The concept of leverage is what is known as using “other people’s money” or OPM. When investing in real estate, it makes the most sense to get a loan for a good portion of the purchase price.
To illustrate a simple example of leverage, let’s say you had $100,000 to invest. You then used that money to purchase one $100,000 condominium. (To keep the example simple, I’m using $100,000, not that there are $100,000 condos available). If the real estate market was appreciating at 5% a year and you held the property for five years, the condo would be worth $122,347 or a gain of $22,347. Now let’s say that instead, you took that same $100,000, and put $20,000 down on each of five $100,000 condominiums. You now own $500,000 worth of real estate. If it appreciates at the same 5% a year for five years, it would be worth $638,140 or a gain of $138,140 on the same $100,000 investment. As you trade up, it is important to keep your equity position at a level that allows you to survive downturns in the rental market.
Putting leverage to work for you
Most people start investing in real estate by buying their personal residence. Yet the majority of Americans will stop there in terms of building their real estate portfolio. This is because when people are motivated to buy their first investment property, they are often told they will need a 20- or 25-percent down payment. Finding it tough to save for that large of a sum, most go no further. However, if you are willing to move from house to house frequently, there is a way to build your portfolio with smaller down payments and fully apply the concept of leverage.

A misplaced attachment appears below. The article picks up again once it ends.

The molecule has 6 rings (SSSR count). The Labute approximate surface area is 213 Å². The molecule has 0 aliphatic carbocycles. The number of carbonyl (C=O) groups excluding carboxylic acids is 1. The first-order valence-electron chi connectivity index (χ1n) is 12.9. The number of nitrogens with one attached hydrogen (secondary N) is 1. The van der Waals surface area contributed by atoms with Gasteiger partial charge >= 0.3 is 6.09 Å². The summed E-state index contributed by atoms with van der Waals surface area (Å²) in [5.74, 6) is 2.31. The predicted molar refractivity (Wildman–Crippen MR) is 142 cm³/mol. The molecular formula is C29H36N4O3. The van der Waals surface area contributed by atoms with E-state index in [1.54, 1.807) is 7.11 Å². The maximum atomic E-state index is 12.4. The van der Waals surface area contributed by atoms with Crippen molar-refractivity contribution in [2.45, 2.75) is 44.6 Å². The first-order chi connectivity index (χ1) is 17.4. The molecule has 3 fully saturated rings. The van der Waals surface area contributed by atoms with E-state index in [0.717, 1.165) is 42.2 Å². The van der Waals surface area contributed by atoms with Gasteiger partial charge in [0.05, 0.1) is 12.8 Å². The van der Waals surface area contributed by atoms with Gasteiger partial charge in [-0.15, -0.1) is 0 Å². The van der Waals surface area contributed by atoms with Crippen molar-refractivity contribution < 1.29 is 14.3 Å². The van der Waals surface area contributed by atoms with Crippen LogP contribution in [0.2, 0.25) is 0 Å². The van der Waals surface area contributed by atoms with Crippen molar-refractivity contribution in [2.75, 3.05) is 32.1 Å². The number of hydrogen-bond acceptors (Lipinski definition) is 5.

Move often, build a real estate portfolio
Anyone willing to move often can employ this form of investment strategy. While it might be difficult for a family with children to move often, change schools, and make new friends, among other issues, that same family might be willing to move within a neighborhood as they acquire several single-family homes. A young couple might be willing to move periodically before they have children. An empty nester couple with no kids at home may choose to build their portfolio before they retire. As in most investments, but especially in real estate, the earlier in life you get started, the better.
Keep the old house
Over my career, whenever someone contacted me to sell their old house to move up to the next one, I always suggested they keep their old house as a rental. Clients have often been confused as to why I would not want to list their old house and make a commission. My answer is that I always suggest renting out your first home because renting it is the initial step in building a real estate portfolio. If you did this four times before you retired, you could be living in your fifth personal residence with four rentals that would provide retirement income.
Buy early in life, buy often